EU workers returning home post-Brexit leaves care sector with more vacancies

Reed has revealed that the number of job vacancies in social care has increased dramatically since last year

Recruitment site, Reed, said that 10,747 roles in social care were advertised on its site in September, up from 6,543 in the same month in 2016.  The cause being due to the number of EU workers returning home post-Brexit and the industry expanding. The sector already struggles with staff retention issues, and now this could force employers to pay more as demand increases at a faster rate than supply of workers.

James Reed, chairman of Reed, said: “There is a perfect storm brewing: an ageing population in the UK; European workers uncertain about taking or staying in jobs over here; successive chancellors keen to balance the books; and historically low pay rates.”

The health and medicine sector has also seen job vacancies increase, also affected by the flight of EU nationals.

According to NHS Digital, a Government agency that collects data on the health service, approximately 10,000 EU nationals working as doctors, nurses and support staff reportedly left the NHS in the year since Britain voted to leave the EU.

Meanwhile takeaway giant Domino’s Pizza has written to the Government urging it to put leadership skills into the National Curriculum to help ease a potential post-Brexit recruitment squeeze.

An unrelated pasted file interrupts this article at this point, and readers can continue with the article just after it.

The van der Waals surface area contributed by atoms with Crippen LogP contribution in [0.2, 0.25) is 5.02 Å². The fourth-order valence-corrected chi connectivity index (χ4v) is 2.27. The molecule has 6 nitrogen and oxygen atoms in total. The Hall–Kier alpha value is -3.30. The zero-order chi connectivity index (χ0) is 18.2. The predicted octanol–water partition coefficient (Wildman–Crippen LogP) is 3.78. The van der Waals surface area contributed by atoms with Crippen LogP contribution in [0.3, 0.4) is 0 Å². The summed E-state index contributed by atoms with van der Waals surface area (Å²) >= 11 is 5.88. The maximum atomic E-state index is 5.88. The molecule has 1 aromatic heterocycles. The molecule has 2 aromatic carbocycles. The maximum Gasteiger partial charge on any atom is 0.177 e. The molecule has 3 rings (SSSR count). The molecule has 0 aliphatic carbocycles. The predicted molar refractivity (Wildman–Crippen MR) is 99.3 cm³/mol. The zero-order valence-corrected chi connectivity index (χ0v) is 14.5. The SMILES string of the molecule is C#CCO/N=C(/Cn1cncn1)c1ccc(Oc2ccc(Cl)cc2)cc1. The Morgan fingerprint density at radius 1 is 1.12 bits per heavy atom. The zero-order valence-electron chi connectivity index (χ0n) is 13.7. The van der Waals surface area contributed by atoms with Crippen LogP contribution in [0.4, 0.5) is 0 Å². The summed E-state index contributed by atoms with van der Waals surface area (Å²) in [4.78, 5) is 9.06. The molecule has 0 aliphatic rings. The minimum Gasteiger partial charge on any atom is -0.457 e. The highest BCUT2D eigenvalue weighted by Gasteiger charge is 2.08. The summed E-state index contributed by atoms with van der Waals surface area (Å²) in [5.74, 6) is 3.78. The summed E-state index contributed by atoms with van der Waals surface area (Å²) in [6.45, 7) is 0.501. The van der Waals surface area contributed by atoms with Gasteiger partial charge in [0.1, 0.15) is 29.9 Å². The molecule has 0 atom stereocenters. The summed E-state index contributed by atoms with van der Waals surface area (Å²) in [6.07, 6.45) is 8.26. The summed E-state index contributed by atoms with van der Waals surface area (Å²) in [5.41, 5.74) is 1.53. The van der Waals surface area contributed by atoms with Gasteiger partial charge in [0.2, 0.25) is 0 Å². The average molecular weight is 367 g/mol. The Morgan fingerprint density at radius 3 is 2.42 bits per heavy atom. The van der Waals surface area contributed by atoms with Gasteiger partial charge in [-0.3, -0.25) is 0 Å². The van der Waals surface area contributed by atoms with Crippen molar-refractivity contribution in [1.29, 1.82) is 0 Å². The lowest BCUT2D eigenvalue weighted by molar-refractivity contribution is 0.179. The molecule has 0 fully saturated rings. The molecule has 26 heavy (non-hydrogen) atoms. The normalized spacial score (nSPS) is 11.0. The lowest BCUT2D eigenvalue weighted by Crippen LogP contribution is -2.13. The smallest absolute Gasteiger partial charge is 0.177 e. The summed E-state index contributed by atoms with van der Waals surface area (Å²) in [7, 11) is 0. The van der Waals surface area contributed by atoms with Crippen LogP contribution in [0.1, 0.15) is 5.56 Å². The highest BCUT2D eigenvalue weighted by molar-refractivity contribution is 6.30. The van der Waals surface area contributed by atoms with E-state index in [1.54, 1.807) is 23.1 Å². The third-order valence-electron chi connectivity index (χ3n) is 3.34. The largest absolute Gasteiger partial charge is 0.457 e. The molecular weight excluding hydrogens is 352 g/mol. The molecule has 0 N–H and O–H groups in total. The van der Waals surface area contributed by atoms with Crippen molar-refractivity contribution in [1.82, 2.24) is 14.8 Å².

Chief operating officer Simon Wallis said the company had written to the Department for Education in a bid to help more UK youngsters enter the hospitality sector.

With plans to open 600 stores in the next few years, Mr Wallis said it would be generating over 21,000 new jobs and was aware of the need to be pro-active ahead of Brexit given a third of its staff is from the EU.

“We recognise that to fulfill our ambition we will need young people to work for the brand and we have got to be open about how to create more home-grown talent alongside the potential reduction in migrant workers from the EU,” he said.

Mr Wallis added more than 80 per cent of its managers started life as delivery drivers and pizza makers and wanted school leavers – even those with few qualifications – to be aware of such a potential career path.

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